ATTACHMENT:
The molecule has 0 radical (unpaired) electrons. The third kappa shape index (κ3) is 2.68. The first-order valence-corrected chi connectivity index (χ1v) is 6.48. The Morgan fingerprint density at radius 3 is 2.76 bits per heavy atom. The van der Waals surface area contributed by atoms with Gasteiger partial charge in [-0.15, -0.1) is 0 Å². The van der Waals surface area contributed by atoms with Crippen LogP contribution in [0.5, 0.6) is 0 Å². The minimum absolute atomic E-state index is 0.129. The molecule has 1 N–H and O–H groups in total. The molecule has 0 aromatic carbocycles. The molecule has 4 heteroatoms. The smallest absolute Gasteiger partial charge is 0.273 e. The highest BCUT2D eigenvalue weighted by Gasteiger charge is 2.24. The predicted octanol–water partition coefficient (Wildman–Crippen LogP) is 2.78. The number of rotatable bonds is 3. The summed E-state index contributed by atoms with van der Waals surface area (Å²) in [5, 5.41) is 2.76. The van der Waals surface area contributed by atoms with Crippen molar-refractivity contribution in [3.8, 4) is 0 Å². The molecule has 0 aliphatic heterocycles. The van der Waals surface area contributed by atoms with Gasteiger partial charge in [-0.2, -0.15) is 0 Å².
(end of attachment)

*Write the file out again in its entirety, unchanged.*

The molecule has 0 radical (unpaired) electrons. The third kappa shape index (κ3) is 2.68. The first-order valence-corrected chi connectivity index (χ1v) is 6.48. The Morgan fingerprint density at radius 3 is 2.76 bits per heavy atom. The van der Waals surface area contributed by atoms with Gasteiger partial charge in [-0.15, -0.1) is 0 Å². The van der Waals surface area contributed by atoms with Crippen LogP contribution in [0.5, 0.6) is 0 Å². The minimum absolute atomic E-state index is 0.129. The molecule has 1 N–H and O–H groups in total. The molecule has 0 aromatic carbocycles. The molecule has 4 heteroatoms. The smallest absolute Gasteiger partial charge is 0.273 e. The highest BCUT2D eigenvalue weighted by Gasteiger charge is 2.24. The predicted octanol–water partition coefficient (Wildman–Crippen LogP) is 2.78. The number of rotatable bonds is 3. The summed E-state index contributed by atoms with van der Waals surface area (Å²) in [5, 5.41) is 2.76. The van der Waals surface area contributed by atoms with Crippen molar-refractivity contribution in [3.8, 4) is 0 Å². The molecule has 0 aliphatic heterocycles. The van der Waals surface area contributed by atoms with Gasteiger partial charge in [-0.2, -0.15) is 0 Å².